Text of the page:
As more intergenerational projects are developing in England, it is time for the BJF to re-visit its position as the founding organisation of IG practice to support other IG projects, research and development to expand and grow the reach of intergenerational opportunities and translational and transformational learning. The BJF has deliberately partnered with Apples and Honey Nightingale to develop it’s CIP into a hub of intergenerational training, networking, mentoring, development, and research.

Apples and Honey Nightingale (AHN) is England’s first co-located intergenerational setting in a Care Home with a focus on daily, intentional, mutually beneficial intergenerational engagements. It has a proven record of outstanding practice, and, like BJF, its Director is on the executive team of Global Intergenerational Week.

AHN has also developed the first accredited Suite of level 3 qualifications in intergenerational practice providing another pathway for career progression for both educators and those working in social care. CACHE/NCFE is an organisation similar to City & Guilds. They specialise in vocational qualifications for the Early Years, Education, Health and Social Care sectors. Accreditation by CACHE/NCFE assures the quality and rigour of a qualification. More information available via AHN Education and Training.

AHN is already working with GWT, LGNI and Wales to develop quality indicators in intergenerational practice. This project is funded by the Lottery Fund, supported by an international advisory group consisting of the leading academics in intergenerational practice from across America, Spain, Australia and the UK. With an international advisory panel, it is hoped that the resultant quality standards will become the benchmark for outstanding intergenerational practice across the globe.

AHN encourage the development of intergenerational community spaces, offering advice and training and mentoring fledgling IG projects. In the public sphere, AHN are partnering with the Local Government Information Unit whose regular briefings will include articles about our intergenerational work over the next 12 months. They are also working with the Government’s Education and Training Foundation ETF through which they will reach a nationwide audience of tutors and teachers.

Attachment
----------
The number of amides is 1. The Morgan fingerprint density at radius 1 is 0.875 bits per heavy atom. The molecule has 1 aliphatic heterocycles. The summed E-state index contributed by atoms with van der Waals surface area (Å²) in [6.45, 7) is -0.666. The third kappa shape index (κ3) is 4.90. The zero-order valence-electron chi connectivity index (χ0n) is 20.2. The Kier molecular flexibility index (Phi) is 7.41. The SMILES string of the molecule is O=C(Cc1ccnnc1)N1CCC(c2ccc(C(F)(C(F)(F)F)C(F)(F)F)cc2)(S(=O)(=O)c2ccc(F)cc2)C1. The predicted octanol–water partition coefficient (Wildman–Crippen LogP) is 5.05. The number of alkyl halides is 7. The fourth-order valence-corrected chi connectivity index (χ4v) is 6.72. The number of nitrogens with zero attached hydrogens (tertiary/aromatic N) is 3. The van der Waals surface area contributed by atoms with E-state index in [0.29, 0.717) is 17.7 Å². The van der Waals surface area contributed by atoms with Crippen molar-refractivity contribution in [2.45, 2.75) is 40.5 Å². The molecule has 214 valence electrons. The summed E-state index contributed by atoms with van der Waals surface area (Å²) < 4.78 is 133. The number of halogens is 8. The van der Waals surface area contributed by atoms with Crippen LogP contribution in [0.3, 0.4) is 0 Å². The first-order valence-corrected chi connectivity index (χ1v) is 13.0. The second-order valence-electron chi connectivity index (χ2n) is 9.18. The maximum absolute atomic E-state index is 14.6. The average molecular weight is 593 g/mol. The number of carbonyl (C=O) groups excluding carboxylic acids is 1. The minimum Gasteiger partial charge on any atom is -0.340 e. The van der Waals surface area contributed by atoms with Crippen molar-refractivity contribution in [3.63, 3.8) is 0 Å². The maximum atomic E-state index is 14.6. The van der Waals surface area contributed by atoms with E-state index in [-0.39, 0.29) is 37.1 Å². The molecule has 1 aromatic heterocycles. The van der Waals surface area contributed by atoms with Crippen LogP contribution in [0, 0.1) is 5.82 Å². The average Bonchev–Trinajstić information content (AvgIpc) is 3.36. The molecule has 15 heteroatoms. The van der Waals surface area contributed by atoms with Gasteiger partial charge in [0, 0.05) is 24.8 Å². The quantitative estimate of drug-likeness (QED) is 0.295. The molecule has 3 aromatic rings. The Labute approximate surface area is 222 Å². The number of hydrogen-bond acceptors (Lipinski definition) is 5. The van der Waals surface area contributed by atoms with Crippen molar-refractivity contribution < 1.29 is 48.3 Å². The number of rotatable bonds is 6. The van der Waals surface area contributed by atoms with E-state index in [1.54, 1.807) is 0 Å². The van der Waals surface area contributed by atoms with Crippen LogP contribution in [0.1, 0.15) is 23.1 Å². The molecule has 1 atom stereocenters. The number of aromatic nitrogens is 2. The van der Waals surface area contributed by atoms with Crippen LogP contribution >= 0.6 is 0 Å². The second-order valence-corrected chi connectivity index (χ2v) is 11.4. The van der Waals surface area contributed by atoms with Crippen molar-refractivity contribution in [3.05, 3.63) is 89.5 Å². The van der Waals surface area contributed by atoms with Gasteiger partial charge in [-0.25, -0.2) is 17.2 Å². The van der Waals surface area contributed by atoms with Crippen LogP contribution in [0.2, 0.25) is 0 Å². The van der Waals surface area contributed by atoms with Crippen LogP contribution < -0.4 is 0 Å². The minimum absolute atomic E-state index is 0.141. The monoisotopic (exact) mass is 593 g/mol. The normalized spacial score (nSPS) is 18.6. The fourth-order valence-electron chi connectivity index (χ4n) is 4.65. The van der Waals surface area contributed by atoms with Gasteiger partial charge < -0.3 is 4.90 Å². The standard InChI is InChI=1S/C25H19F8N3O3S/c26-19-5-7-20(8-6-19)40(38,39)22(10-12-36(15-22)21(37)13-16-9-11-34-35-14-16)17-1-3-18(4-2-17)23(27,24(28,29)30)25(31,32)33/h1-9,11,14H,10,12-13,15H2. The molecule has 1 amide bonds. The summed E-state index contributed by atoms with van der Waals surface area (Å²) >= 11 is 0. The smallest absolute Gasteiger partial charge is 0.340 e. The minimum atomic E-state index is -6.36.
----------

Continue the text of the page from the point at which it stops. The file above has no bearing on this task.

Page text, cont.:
Our international connections with academics across the globe, including at the University of Granada, Spain, Penn University, USA, and Griffin University, Australia and with the Eisner Foundation enable us to be at the forefront of intergenerational research, development and practice.

The BJF and AHN have a shared vision to support the development, and raise the awareness and profile, of high-quality intergenerational practice, development and research across England. To encourage and nurture more sustainable and lasting relationships between people of different generations (specifically older and younger generations). The Centre will encourage and grow connections across all sectors and levels (from grass root to government); establish networking opportunities; build strong cross disciplinary partnerships; develop and facilitate intergenerational training; and promote intergenerational research.

Read the launch briefing paper below which provides further details of the centres roles, responsibilities and future developments.

If you would like to get involved you can sign up here.